Addison's Disease

Also known as: adrenal insufficiency.

What is Addison’s disease?

The adrenal glands produce steroid hormones (glucocorticoids-cortisol, and mineralocorticoids-aldosterone) that regulate many bodily functions, including the ability to respond to stress. When the adrenal glands produce insufficient amounts of these hormones, the disorder is known as Addison’s disease.
 

What causes Addison’s disease? 

Primary Addison’s disease most frequently results from damage to the adrenal glands by an autoimmune disease. Other causes include infections (like tuberculosis), adrenal hemorrhage, a genetic abnormality (rare), cancer, the long term use of steroids as a treatment for another condition (iatrogenic disease), some medications and by other diseases affecting either the adrenal glands or the function of the pituitary gland (Secondary or Central adrenal insufficiency).
 

What are the symptoms of Addison’s disease? 

Mild symptoms may only be seen when the child is physically stressed. Common symptoms of Addison’s disease include fatigue, weakness, weight loss, dehydration, decreased appetite, rapid pulse and a low blood pressure, salt craving, darkening of the skin particularly the hands and face, black freckles, nausea, vomiting, diarrhoea, abdominal pain, and intolerance to cold.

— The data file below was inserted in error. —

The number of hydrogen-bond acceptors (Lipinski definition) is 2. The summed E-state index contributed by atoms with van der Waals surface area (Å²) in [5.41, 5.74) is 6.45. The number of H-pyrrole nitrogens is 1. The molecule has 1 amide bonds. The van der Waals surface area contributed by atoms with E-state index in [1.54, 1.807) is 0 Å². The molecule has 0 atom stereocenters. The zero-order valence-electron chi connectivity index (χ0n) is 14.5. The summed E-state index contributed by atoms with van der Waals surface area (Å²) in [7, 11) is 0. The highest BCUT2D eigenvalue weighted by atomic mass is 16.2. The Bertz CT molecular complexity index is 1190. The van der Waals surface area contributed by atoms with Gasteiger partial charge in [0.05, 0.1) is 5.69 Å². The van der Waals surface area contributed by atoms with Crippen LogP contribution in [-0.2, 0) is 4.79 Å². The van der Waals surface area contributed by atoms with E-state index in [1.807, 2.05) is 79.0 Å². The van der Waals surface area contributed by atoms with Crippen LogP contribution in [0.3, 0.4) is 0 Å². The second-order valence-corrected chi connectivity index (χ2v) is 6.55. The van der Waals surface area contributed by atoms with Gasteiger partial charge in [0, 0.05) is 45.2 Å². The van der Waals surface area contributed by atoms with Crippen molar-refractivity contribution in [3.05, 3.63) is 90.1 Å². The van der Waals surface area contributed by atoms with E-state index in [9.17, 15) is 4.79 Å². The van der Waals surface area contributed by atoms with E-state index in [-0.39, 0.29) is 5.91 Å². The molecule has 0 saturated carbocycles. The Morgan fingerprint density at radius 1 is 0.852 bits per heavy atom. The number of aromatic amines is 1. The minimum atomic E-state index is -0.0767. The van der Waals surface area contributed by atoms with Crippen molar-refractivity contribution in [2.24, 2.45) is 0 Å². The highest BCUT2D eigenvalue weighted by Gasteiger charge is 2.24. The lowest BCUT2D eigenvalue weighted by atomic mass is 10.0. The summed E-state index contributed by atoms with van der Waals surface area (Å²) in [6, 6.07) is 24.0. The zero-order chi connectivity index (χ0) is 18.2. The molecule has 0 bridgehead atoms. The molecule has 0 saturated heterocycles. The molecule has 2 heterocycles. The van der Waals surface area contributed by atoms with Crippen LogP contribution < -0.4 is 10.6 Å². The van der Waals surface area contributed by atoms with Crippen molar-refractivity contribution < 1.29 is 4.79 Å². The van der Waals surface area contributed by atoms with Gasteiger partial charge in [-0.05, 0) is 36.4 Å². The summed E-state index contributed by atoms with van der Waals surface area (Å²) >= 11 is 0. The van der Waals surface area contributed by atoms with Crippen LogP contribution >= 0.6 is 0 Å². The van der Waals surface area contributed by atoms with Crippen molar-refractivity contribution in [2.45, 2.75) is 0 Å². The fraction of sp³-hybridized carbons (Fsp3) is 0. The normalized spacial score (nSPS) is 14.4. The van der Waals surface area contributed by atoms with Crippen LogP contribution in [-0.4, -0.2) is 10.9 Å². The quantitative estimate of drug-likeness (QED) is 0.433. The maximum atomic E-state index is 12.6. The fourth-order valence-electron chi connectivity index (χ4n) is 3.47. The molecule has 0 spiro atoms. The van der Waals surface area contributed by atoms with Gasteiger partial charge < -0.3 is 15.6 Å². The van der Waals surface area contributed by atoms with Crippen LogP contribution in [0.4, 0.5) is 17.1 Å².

What are Addison’s disease care options? 

Treatment includes replacement of the essential deficient hormones (orally or intravenously) such as hydrocortisone and aldosterone (a hormone that helps restore stadium and potassium levels) and managing symptoms. 

Reviewed by: Jack Wolfsdorf, MD, FAAP

This page was last updated on: 3/23/2018 2:19:46 PM

From the Newsdesk

Diabetic children learn about nutrition and keeping healthy at Camp Roaring Sun
07/11/2018 — Camp Roaring Sun, which began Monday and runs through Friday, allowed children ages 6 through 12 to take part in traditional camp activities such as swimming, playing outside, and going to a baseball game. All the activities are monitored by Nicklaus pediatric endocrinology nurses to ensure a safe and healthy environment.
Meet Pedro Pagán, MD - The Division of Endocrinology at Nicklaus Children's Hospital
04/11/2018 — Dr. Pedro Pagán is employed by Pediatric Specialists of America (PSA), the physician-led multi-specialty group practice of Nicklaus Children's Health System. He is a pediatric endocrinologist within the Division of Pediatric Endocrinology at Nicklaus Children's Hospital and sees patients at Nicklaus Children's Hospital and the Nicklaus Children's Aventura Care Center. https://www.nicklauschildrens.org/endocrinology

Video

video
El Dr. Luis-Gonzalez Mendoza nos explica qué es la diabetes tipo 2 en los niños y las señales que se presentan para que podamos detectarla.